The CEO’s humor fell flat among New Haveners interviewed Thursday while walking by his store at the corner of York Street and Broadway.
Some had never noticed the store before despite having walked by it countless times. None had ever ventured inside, let alone bought anything.
They all said the CEO doesn’t know what he’s talking about when it comes to the Elm City.
Click on the play arrow at the top of the story to watch some of their reactions.
“He’s from Europe so he doesn’t know. He’s uninformed,” said one woman waiting for the bus a few feet away from the store. “He needs to be educated.”
“Obviously that means that he knows nothing about what’s going on here,” said Yale dining hall worker Theo (“Like the Huxtables”) Coleman (pictured) said. “Tell him he should come down and walk around. And see what else is going on.” Coleman rattled off some of his favorite New Haven shopping stops such as Gourmet Heaven, Urban Outfitters, and most of all Jimmy’s Urban Clothing & Footwear on Whalley Avenue.
Jimmy’s is also a favorite of Town Fair Tire “lumper” William Gallishaw, who said New Haven can also boast of great pizza from spots like Yorkside, Alpha Delta and Modern. “By him making a comment like that,” Gallishaw said, “that’s not fair.” He thought he might have stopped in Gant’s once a long time ago. But that was when a shoe store lived there.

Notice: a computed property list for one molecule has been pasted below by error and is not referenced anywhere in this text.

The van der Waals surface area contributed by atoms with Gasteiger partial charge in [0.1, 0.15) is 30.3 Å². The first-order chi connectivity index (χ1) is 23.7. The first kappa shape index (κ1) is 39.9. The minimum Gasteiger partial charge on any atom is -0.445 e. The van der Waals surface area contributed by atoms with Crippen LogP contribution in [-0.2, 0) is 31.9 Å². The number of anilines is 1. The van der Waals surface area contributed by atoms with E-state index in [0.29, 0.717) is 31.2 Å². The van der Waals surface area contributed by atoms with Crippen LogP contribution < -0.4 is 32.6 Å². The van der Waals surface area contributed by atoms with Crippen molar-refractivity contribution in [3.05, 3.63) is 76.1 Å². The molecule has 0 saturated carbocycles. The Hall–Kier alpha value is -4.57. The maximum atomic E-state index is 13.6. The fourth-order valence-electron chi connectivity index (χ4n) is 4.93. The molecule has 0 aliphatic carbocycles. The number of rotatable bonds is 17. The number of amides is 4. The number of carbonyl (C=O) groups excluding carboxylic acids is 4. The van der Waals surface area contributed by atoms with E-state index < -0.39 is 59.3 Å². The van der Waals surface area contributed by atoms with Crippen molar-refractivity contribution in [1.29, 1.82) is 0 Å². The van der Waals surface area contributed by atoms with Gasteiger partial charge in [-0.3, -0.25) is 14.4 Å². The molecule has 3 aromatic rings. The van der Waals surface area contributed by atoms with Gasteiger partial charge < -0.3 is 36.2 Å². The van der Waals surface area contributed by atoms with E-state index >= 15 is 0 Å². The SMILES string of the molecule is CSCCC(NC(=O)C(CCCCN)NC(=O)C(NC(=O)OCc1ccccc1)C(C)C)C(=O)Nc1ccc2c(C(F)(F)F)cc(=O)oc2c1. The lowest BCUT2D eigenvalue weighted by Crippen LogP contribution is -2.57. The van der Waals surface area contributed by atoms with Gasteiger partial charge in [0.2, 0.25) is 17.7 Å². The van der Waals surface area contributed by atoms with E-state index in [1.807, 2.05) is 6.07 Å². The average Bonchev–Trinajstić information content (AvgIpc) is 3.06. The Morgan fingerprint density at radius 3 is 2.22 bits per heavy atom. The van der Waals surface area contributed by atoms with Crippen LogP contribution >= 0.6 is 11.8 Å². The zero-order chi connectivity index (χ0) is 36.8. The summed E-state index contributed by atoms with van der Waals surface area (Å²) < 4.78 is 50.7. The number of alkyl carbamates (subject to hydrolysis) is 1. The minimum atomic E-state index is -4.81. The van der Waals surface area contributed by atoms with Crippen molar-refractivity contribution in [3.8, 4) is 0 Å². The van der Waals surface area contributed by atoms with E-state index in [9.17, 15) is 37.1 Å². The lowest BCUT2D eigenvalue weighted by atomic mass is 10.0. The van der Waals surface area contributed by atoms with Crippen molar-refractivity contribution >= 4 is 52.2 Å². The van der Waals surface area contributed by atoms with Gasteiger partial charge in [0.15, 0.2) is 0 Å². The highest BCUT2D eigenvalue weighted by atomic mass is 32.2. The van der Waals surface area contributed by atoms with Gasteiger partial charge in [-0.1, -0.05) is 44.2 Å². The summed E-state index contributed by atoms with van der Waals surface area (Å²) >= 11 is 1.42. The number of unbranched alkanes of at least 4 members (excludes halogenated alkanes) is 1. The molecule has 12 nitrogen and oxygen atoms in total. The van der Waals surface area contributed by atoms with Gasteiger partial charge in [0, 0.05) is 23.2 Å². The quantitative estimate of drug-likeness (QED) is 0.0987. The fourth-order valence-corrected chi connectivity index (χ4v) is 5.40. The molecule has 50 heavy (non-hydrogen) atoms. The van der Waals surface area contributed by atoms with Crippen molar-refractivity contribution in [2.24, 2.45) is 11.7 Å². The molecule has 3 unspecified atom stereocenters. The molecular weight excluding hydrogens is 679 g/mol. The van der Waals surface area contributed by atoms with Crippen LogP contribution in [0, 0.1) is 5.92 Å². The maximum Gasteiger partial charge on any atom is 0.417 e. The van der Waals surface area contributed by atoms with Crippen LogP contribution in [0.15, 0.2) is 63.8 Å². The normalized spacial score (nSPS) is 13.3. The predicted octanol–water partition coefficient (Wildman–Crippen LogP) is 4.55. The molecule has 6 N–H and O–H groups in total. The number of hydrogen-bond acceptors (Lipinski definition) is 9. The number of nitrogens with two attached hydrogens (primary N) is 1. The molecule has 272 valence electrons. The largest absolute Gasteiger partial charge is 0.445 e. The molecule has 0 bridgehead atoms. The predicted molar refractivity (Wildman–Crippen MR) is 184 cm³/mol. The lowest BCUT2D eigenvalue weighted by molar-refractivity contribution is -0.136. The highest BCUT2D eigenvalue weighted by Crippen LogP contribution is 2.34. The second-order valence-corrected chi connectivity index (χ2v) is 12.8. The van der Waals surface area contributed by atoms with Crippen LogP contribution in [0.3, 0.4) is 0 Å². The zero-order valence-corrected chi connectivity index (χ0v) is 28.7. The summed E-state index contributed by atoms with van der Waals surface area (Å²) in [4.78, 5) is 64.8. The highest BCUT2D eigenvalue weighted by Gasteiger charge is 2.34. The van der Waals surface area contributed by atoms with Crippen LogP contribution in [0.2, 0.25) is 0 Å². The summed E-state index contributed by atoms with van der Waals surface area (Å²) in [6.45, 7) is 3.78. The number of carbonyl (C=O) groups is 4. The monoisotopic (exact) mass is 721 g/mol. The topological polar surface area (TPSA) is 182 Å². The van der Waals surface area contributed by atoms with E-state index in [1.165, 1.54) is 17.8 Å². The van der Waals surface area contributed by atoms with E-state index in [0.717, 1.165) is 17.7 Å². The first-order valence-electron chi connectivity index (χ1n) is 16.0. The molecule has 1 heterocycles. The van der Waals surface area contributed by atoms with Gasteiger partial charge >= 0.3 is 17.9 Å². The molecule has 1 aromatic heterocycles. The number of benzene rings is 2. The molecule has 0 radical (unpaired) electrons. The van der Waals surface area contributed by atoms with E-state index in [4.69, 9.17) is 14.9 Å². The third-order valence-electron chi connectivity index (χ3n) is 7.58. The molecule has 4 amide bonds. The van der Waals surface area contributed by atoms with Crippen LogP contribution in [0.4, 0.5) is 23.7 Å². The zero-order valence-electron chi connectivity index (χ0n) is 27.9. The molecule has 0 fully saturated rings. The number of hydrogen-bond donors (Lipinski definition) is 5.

“No, he’s not right. But it’s also not a surprise to me that people who run that kind of store would be that kind of peremptory egotist ...” remarked Yale rising junior Mike Rose, a fan of New Haven’s theaters, parks, and neighborhoods like Wooster Square.
When he heard about the remark, Downtown Alderman Doug Hausladen began reeling off products have come from New Haven: the grandfather clock, the hamburger, the bicycle, erector sets… He moved to modern-era new-media trailblazers like SeeClickFix and HigherOne. Then Hausladen diplomatically added: ” “I’m glad that Gant came back [to New Haven]. I’m glad they’re shopping their Yale Co-op line around the world.”